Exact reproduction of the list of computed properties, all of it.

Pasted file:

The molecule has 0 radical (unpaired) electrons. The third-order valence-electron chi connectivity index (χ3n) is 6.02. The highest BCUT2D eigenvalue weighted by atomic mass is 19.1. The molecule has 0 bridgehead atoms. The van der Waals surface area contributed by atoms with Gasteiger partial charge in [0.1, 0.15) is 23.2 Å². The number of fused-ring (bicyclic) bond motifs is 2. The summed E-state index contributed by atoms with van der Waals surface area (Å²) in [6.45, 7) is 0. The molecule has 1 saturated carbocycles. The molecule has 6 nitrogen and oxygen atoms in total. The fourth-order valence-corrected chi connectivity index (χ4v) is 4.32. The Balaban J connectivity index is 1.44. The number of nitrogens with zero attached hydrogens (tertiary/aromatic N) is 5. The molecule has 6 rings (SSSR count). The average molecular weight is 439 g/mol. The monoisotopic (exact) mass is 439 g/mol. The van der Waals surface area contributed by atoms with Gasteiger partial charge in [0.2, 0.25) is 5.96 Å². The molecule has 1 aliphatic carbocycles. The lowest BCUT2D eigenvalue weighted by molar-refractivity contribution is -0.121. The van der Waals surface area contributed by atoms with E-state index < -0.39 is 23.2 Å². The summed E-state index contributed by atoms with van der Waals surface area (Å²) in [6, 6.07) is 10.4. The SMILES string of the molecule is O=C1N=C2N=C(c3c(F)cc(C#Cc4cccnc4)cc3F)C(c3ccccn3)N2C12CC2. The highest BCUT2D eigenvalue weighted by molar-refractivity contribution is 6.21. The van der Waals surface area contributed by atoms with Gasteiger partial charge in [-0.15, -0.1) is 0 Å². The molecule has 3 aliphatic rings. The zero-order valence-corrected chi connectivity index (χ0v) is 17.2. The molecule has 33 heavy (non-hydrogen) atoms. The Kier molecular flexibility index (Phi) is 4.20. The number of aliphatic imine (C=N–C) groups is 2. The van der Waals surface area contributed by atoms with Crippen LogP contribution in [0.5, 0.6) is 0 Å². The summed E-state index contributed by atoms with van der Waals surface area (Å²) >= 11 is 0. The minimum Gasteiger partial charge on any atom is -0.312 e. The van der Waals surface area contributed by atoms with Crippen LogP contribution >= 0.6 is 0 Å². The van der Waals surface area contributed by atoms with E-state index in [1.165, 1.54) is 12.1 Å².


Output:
The molecule has 0 radical (unpaired) electrons. The third-order valence-electron chi connectivity index (χ3n) is 6.02. The highest BCUT2D eigenvalue weighted by atomic mass is 19.1. The molecule has 0 bridgehead atoms. The van der Waals surface area contributed by atoms with Gasteiger partial charge in [0.1, 0.15) is 23.2 Å². The number of fused-ring (bicyclic) bond motifs is 2. The summed E-state index contributed by atoms with van der Waals surface area (Å²) in [6.45, 7) is 0. The molecule has 1 saturated carbocycles. The molecule has 6 nitrogen and oxygen atoms in total. The fourth-order valence-corrected chi connectivity index (χ4v) is 4.32. The Balaban J connectivity index is 1.44. The number of nitrogens with zero attached hydrogens (tertiary/aromatic N) is 5. The molecule has 6 rings (SSSR count). The average molecular weight is 439 g/mol. The monoisotopic (exact) mass is 439 g/mol. The van der Waals surface area contributed by atoms with Gasteiger partial charge in [0.2, 0.25) is 5.96 Å². The molecule has 1 aliphatic carbocycles. The lowest BCUT2D eigenvalue weighted by molar-refractivity contribution is -0.121. The van der Waals surface area contributed by atoms with E-state index < -0.39 is 23.2 Å². The summed E-state index contributed by atoms with van der Waals surface area (Å²) in [6, 6.07) is 10.4. The SMILES string of the molecule is O=C1N=C2N=C(c3c(F)cc(C#Cc4cccnc4)cc3F)C(c3ccccn3)N2C12CC2. The highest BCUT2D eigenvalue weighted by molar-refractivity contribution is 6.21. The van der Waals surface area contributed by atoms with Gasteiger partial charge in [-0.15, -0.1) is 0 Å². The molecule has 3 aliphatic rings. The zero-order valence-corrected chi connectivity index (χ0v) is 17.2. The molecule has 33 heavy (non-hydrogen) atoms. The Kier molecular flexibility index (Phi) is 4.20. The number of aliphatic imine (C=N–C) groups is 2. The van der Waals surface area contributed by atoms with Crippen LogP contribution in [0.5, 0.6) is 0 Å². The summed E-state index contributed by atoms with van der Waals surface area (Å²) >= 11 is 0. The minimum Gasteiger partial charge on any atom is -0.312 e. The van der Waals surface area contributed by atoms with Crippen LogP contribution >= 0.6 is 0 Å². The van der Waals surface area contributed by atoms with E-state index in [1.165, 1.54) is 12.1 Å².